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Conflicting courts

Religious Liberty | Disagreement among appellate courts on the religious rights of corporations could hasten a Supreme Court battle over the contraceptive mandate

Last week a three-judge panel of the 3rd U.S. Circuit Court of Appeals rejected a Mennonite cabinetmaker’s challenge to the federal health insurance contraceptive mandate, one of the few losses for for-profit companies so far in these religious liberty cases. On Wednesday the cabinetmaker, Conestoga Wood Specialties, appealed the decision, asking a full en banc panel of judges from the 3rd Circuit to hear its case. 

The 3rd Circuit’s 2-1 ruling, which said corporations have no inherent religious rights, is in direct conflict with the 10th Circuit’s ruling on Hobby Lobby’s case, which said corporations do have such rights. That conflict between appellate courts increases the likelihood that the U.S. Supreme Court will hear a case on the contraceptive mandate soon. 

“We respectfully disagree with that court’s analysis,” the 3rd Circuit wrote about the 10th Circuit’s ruling.

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The 10th Circuit in its ruling in favor of Hobby Lobby on this issue cited the Supreme Court’s Citizens United decision, saying that if the court affirmed corporations’ First Amendment rights in terms of political speech it must logically also protect corporations’ First Amendment rights in terms of religious exercise. The 3rd Circuit in its ruling (download a PDF of the ruling) said the Citizens United decision only applied to free speech, and not to free exercise of religion. 

“[W]e are not aware of any case preceding the commencement of litigation about the mandate, in which a for-profit, secular corporation was itself found to have free exercise rights,” the 3rd Circuit wrote. 

Even judges ruling in favor of corporations on this issue have acknowledged that the question of for-profit corporations having religious protections under the First Amendment is new and legally untested. But those judges have also pointed out that the federal government has not issued a mandate that raises this question before now.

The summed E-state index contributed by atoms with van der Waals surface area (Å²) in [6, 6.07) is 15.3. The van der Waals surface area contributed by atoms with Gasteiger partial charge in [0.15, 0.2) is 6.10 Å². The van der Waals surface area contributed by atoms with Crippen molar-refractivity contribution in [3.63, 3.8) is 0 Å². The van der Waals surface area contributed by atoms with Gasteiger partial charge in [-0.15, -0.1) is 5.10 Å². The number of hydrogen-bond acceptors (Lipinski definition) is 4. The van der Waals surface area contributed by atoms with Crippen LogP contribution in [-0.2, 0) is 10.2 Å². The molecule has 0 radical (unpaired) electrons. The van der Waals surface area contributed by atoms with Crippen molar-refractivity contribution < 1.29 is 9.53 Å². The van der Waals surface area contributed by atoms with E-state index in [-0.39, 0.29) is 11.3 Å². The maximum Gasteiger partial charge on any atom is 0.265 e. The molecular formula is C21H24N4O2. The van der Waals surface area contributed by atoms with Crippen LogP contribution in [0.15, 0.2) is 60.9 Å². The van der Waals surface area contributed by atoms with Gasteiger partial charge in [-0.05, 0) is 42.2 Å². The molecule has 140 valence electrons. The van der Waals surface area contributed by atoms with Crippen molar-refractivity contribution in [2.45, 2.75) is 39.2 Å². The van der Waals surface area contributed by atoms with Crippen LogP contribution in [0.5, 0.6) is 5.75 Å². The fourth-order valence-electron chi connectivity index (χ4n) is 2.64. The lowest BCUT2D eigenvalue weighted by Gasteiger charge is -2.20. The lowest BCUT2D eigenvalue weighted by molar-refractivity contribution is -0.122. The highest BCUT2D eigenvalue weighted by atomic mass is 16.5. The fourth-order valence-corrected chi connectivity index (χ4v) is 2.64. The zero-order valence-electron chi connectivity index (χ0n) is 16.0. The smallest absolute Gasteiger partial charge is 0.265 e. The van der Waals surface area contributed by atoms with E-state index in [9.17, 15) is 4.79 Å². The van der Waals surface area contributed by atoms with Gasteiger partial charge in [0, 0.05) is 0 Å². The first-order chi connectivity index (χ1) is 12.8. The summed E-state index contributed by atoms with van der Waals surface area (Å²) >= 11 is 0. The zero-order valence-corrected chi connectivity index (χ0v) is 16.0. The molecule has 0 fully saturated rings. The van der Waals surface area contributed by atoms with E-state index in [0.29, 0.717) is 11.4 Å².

A federal district court had initially rejected Conestoga’s appeal for a preliminary injunction, so the business is currently complying with the mandate for its 950 employees. The Mennonite company does not object to contraceptives but does object to the abortifacients Plan B and Ella included under the mandate.

Aside from the Citizens United question, lawyers for Conestoga argued that the mandate violates the religious freedom of the individual business owners. The mandate forces these religious individuals—not corporations—to subsidize a drug that goes against their conscience. The 3rd Circuit panel also rejected this reasoning, saying that the corporation is a separate entity from its owners. The court said the mandate doesn’t affect the religious family that owns the business, the Hahns, just the business itself. 

Judge Kent Jordan wrote a long, passionate dissent from the 3rd Circuit’s decision, describing “the government’s determination to either make the Hahns bury their religious scruples or watch while their business gets buried.”

“As the government and the [court] majority see it, religious rights are more limited than other kinds of First Amendment rights,” he wrote. “All groups can enjoy secular free expression and rights to assembly, but only ‘religious organizations’ have a right to religious liberty. … Our Constitution recognizes the free exercise of religion as something in addition to other kinds of expression, not because it requires less deference, but arguably because it requires more. At the very least, it stands on an equal footing with the other protections of the First Amendment.”

Emily Belz
Emily Belz

Emily, who has covered everything from political infighting to pet salons for The Indianapolis Star, The Hill, and the New York Daily News, reports for WORLD Magazine from New York City. Follow Emily on Twitter @emlybelz.


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